Music Interviews
3:45 pm
Tue October 15, 2013

What Makes Paul McCartney Nervous?

Paul McCartney's latest album, New, is out now.
Mary McCartney Courtesy of the artist

Originally published on Tue October 15, 2013 7:05 pm

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Shots - Health News
3:20 pm
Tue October 15, 2013

Bioethicists Give Hollywood's Films A Reality Check

Directors and bioethicists hashed out how moral medical issues should be depicted on screen during a meeting in Los Angeles.
Courtesy of Colin Crowley

A life-threatening pandemic occurs. You're a doctor in the ER and can save a 9-year-old or a 63-year-old doctor. Whom do you choose? How do you choose?

Questions like that can crop up in real life and also on the silver screen. So how good a job do filmmakers do at portraying these moral dilemmas? Some do fairly well, but there's also room for improvement.

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The Two-Way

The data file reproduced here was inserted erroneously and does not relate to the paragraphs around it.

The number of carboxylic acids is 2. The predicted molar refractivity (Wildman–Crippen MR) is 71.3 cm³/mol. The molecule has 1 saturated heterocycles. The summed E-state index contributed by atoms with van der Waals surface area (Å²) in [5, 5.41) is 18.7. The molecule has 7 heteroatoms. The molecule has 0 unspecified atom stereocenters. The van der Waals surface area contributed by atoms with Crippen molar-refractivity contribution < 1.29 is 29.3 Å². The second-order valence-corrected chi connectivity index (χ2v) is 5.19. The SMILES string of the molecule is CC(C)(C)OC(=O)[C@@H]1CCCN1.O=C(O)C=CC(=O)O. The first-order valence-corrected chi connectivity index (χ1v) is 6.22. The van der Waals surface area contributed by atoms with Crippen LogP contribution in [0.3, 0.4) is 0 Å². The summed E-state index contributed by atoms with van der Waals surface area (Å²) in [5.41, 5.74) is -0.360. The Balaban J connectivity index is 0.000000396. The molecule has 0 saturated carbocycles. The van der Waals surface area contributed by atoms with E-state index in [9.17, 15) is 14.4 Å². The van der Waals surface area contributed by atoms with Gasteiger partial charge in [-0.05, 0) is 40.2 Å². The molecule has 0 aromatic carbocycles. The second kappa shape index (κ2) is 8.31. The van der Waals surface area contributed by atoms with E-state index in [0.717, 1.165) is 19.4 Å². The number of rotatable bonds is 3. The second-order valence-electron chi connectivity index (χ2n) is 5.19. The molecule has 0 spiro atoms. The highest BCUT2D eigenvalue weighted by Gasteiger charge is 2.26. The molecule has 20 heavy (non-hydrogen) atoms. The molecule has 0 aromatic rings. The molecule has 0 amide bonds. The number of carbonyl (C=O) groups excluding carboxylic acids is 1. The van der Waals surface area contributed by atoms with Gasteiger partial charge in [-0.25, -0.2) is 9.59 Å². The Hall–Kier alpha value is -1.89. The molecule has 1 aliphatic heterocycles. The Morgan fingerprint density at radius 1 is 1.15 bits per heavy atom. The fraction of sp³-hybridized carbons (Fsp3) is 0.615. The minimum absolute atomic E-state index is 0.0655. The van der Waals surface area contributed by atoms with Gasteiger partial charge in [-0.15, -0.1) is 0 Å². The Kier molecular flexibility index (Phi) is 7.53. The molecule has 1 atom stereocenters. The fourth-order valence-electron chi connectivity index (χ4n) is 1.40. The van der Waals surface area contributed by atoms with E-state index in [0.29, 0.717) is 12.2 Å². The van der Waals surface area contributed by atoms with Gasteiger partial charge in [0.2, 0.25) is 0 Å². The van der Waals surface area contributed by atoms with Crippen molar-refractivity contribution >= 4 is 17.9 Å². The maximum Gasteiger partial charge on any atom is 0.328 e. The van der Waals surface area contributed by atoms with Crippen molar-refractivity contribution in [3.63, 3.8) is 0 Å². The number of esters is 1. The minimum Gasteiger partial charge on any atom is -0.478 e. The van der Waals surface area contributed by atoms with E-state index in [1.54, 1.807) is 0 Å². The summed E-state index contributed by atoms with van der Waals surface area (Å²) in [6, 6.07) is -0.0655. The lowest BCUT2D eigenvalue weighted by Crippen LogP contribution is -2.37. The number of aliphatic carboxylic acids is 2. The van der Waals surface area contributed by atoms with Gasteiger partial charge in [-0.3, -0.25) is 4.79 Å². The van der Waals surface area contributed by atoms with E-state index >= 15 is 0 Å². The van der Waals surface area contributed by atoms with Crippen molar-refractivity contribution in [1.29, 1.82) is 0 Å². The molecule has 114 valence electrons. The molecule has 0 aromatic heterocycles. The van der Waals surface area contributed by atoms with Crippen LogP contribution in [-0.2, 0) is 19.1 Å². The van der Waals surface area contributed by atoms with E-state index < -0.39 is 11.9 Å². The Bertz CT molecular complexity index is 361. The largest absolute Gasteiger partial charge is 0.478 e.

3:00 pm
Tue October 15, 2013

FISA Court: We Approve 99 Percent Of Wiretap Applications

A letter (pdf) released today by a special surveillance court clears up some misconceptions about legal oversight for government wiretap activities. Responding to a letter from Senate Judiciary Committee Chair Pat Leahy (D-VT) and ranking member Charles Grassley (R-IA), the Foreign Intelligence Surveillance Court says, yes, it's true, we do approve 99% of all wiretap applications.

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Code Switch
2:57 pm
Tue October 15, 2013

Remembering The Woman Who Gave Motown Its Charm

Powell mentored Motown artists like Smokey Robinson, Marvin Gaye and the Supremes. "Ladies dance with their feet, not their buttocks," she'd tell the girl groups.
Tony Ding AP

Originally published on Tue October 15, 2013 5:12 pm

In 2007, decades after Maxine Powell had retired from training a generation of black artists at Motown, a reporter from a Cleveland television station asked her whether anyone had been particularly difficult to work with.

Powell cut her off before she finished. "I don't have that," she said. "No one is difficult. Each person is a beautiful, unique human being. So if you have a problem and you're acting negative, you have been conditioned."